Activision Blizzard, Inc (NASDAQ:ATVI) released earnings for the fourth quarter and full year 2014 on February 5, and the results are better than expected pretty much across the board. The highlights:
- Adjusted sales of $4.8 billion meet guidance.
- Adjusted earnings per share of $1.42 ahead of the $1.35 guidance.
- GAAP earnings per share of $1.13 well ahead of $0.91 guidance.
Based on the final numbers, the company continued its string of successes with three of the top-five new releases for the year in Call of Duty: Advanced Warfare (No. 1), Destiny (No. 3), and Skylanders Trap Team (No. 5). However, the stock is trading down as much as 7% after hours based on disappointment in the company's guidance for 2015, and word that Vivendi is selling another 40 million shares of its remaining stake in the company.
Let's take a closer look. There's some important stuff for investors to know.
Legacy franchises remain strong, but new games providing huge lift
The latest releases in the CoD and World of Warcraft franchises continue to perform well, but both are losing some of their audience from the peak for both in 2012. However, new franchises, like the highly successful Destiny and Hearthstone: Heroes of Warcraft, are making a major impact. Combined, those two games have 40 million users, and generated more than $850 million in (non-GAAP) sales last year.
This -- to me -- is the biggest differentiator between Activision Blizzard today and any of its game-making peers. Most publishers have only a handful of hit titles, and the development process takes years in many cases for new versions. The result is a very "lumpy" business that can heavily drag on profits in between releases, as sales lag between releases. To date, Activision Blizzard has five major "blockbuster" titles in its arsenal, a number that CEO Bobby Kotick said in the release would be increased to 10 in 2015.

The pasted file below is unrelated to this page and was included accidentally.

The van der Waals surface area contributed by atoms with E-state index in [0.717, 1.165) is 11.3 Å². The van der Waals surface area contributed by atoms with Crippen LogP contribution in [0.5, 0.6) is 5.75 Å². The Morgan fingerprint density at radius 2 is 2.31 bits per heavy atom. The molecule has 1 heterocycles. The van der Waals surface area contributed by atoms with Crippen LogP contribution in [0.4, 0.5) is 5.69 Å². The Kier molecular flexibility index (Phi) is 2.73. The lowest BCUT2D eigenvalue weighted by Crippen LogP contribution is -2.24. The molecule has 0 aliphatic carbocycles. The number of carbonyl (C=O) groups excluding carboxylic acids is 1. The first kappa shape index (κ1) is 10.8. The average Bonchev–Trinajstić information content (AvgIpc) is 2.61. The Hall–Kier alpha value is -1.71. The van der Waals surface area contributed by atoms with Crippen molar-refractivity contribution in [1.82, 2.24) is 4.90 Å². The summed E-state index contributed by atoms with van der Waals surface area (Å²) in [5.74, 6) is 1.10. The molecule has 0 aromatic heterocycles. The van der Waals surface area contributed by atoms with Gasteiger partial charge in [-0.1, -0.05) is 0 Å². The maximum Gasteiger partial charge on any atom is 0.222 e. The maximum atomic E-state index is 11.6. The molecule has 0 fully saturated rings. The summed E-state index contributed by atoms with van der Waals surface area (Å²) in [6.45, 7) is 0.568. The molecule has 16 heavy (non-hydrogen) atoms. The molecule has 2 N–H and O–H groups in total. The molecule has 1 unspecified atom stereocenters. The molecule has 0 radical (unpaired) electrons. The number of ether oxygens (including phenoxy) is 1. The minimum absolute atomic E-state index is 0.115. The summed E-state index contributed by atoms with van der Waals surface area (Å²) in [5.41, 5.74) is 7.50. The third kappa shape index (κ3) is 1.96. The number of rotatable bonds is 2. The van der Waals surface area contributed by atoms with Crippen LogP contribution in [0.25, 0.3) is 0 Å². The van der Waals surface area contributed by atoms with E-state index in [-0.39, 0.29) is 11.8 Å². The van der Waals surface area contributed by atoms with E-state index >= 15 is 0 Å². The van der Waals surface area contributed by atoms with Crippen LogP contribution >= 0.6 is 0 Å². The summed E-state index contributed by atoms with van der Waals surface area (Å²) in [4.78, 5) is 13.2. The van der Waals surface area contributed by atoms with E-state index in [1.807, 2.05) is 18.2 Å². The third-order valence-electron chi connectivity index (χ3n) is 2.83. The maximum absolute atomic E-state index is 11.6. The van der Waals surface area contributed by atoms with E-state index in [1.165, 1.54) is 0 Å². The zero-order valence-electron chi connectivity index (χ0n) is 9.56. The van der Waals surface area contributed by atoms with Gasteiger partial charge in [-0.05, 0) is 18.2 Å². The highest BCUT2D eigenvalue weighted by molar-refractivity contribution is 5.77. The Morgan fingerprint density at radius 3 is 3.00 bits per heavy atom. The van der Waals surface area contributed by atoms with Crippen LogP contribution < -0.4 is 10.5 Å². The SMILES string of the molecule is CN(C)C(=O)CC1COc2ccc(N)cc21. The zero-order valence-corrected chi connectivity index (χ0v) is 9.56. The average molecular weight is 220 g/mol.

Balance sheet housekeeping
Since the move away from Vivendi last year, Kotick and his team have begun taking steps to return more capital back to shareholders. There will be a 15% increase to the dividend for 2015, worth around a 1.1% yield based on recent share prices. The company is also throwing $1 billion at reducing the share count ($750 million) and reducing debt ($250 million).
Considering that it took $4.75 billion in debt to finance the Vivendi breakup, it's nice to see the company beginning to chip away at that while continuing to increase shareholder returns through share buybacks. The company has reduced the share count 16% during the past five years alone, making dividend increases more affordable, and pushing per-share value up at the same time.
On a side note, the company also generated $1.3 billion in operating cash, and almost $1.2 billion in free cash flow during he year.
Market reacts to stuff that doesn't matter (much)
Mister Market is selling off in after hours, based apparently on two things. The first is worth watching, in that the company's guidance is for revenue to be flat year over year, and for earnings per share to actually decline. Needless to say the market doesn't like that news, as Chipotle Mexican Grill shareholders saw earlier this week.
However, Kotick's explanation -- a strong U.S. dollar -- makes sense, considering that half of the company's sales are international. However, there's not much that the company can do about it, and long-term investors have to remember that currency exchange rates can also be a benefit. Over time, it pretty much balances out.
The second bit of news is that Vivendi is apparently getting ready to sell off another 40 million shares of its remaining stake in Activision Blizzard. It doesn't really matter much, because its stake -- while significant compared to the average investor's -- is only a few percent of Activision's shares. Even if the new owner ends up being a single entity, it's not a large enough stake to give any real control to a new party.
As with any business, Activision Blizzard has a few things that will be a challenge in 2015, particularly the effect of currency fluctuations. However, there are also a lot of great things happening as the company continues to expand its game portfolio. Kotick remains the best CEO in the industry, and he and his team are taking steps to strengthen the company for the long term. The year 2015 may not be as great as investors might like, but the long term -- which is clearly management's focus -- remains pretty solid.
Editor's note: A previous version of this article contained an incorrect estimated yield for the increased dividend.
Jason Hall owns shares of Activision Blizzard, Apple, and Chipotle Mexican Grill. The Motley Fool recommends Activision Blizzard, Apple, and Chipotle Mexican Grill. The Motley Fool owns shares of Activision Blizzard, Apple, and Chipotle Mexican Grill. Try any of our Foolish newsletter services free for 30 days. We Fools may not all hold the same opinions, but we all believe that considering a diverse range of insights makes us better investors. The Motley Fool has a disclosure policy.